September 11, 2015 | Posted in Discover These Doggies!!
Hey, boy, wanna go out? Okay, get down. Now, stay …
If those are the only words your dog seems to know—or respond to—we think you’ll be fairly impressed by the vocabulary of one particular canine. The dog knows and responds to an astonishing few hundred different words and phrases. No joke!
Her owner, John W. Pilley, has written and distributed an educated piece of canine literature explaining the origins and extent of her achievements. Pilley, notably, is a South Carolina author and professor emeritus of Wofford College (a fancy word for “retired” and, no, it’s not Woof-ord).
“When people ask me how smart my dog is,” he explains, “I say that she has about the intelligence of a toddler. Chaser is a 9-year-old Border Collie who knows 1,000 words, but any dog is potentially capable of reaching toddler-level cognition and development.”
Pilley says Brian Hare, an animal-intelligence researcher at Duke University, dubbed Chaser “the most scientifically important dog in over a century.” And that having a big vocabulary and being able to speak and comprehend isn’t a trait strictly associated with intelligence in humans.
“Language learning (in dogs) requires unconsciously grasping a series of concepts in much the same way that children do as they advance from wordless babbling to complete sentences,” Pilley adds, noting that dogs learn best when engaged in play.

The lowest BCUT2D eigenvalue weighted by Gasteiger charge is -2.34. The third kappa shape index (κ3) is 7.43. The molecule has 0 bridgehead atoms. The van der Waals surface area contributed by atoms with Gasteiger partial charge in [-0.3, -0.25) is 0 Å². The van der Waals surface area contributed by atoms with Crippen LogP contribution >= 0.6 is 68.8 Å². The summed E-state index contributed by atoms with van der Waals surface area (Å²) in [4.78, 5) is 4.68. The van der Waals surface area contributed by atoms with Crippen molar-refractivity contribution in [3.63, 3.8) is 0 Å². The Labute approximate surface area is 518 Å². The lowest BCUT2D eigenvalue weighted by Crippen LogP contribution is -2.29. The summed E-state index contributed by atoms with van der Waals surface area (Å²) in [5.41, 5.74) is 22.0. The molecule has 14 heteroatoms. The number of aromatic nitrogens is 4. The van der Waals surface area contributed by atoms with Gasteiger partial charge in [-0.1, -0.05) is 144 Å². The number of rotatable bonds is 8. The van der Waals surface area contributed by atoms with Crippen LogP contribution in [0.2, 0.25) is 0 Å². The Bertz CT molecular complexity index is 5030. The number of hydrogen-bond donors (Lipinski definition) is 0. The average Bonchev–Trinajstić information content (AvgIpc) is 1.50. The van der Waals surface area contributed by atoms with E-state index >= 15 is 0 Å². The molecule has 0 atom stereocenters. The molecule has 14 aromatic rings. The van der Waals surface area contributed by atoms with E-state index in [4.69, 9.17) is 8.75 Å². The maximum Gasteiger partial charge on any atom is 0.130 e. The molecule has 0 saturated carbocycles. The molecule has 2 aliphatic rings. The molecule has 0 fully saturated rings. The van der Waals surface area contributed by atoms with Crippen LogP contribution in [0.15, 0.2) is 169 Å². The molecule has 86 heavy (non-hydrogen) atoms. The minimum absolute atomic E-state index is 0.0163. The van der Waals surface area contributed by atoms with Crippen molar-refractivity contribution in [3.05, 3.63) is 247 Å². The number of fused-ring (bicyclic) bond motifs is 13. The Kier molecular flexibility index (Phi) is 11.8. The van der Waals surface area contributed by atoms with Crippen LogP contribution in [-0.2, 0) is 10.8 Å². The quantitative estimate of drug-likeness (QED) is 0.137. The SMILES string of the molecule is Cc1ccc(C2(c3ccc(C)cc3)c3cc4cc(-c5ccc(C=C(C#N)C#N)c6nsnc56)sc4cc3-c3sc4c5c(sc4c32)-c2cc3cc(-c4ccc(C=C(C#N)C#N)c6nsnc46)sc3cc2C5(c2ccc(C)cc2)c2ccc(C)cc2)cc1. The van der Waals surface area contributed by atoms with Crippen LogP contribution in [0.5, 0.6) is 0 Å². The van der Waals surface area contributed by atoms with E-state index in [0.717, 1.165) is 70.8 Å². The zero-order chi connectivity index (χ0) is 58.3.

“Our language games revolved around finding, chasing, fetching and herding her toys—behaviors that released her instinctive drives as a Border Collie.”
“Instinct-based play gave the toys value in Chaser’s mind and that, in turn, gave value to the words: proper nouns and common nouns, verbs and even prepositions, adverbs and adjectives I (used) in connection with the toys.”
Cues and gestures used when she was as young as 5 months helped Chaser “map a particular word to a particular object”. That led to her understanding complex concepts like how words can be used and have meaning when used together and separately.
“She learned that a single thing can have more than one name like a favorite stuffed animal that can be identified both by a unique proper name like Franklin and the common noun toy … (and) she can identify a new object she’s never seen from among a group of familiar objects.”
She learned all of that, Pilley says, in three years’ time. Wowsa! Now she’s fetching like items, imitating behaviors and no doubt expanding her list of known words. That kind of behavior, over time, will make her better at solving problems—and doing it creatively!
“The greatest misconception about animal intelligence,” Pilley explains, “is that animals and humans have completely different kinds of minds. Through play … Chaser continues to learn things that were once thought to be possible only for humans.”
For him, this proves that dogs and their owners are more like-minded than we thought.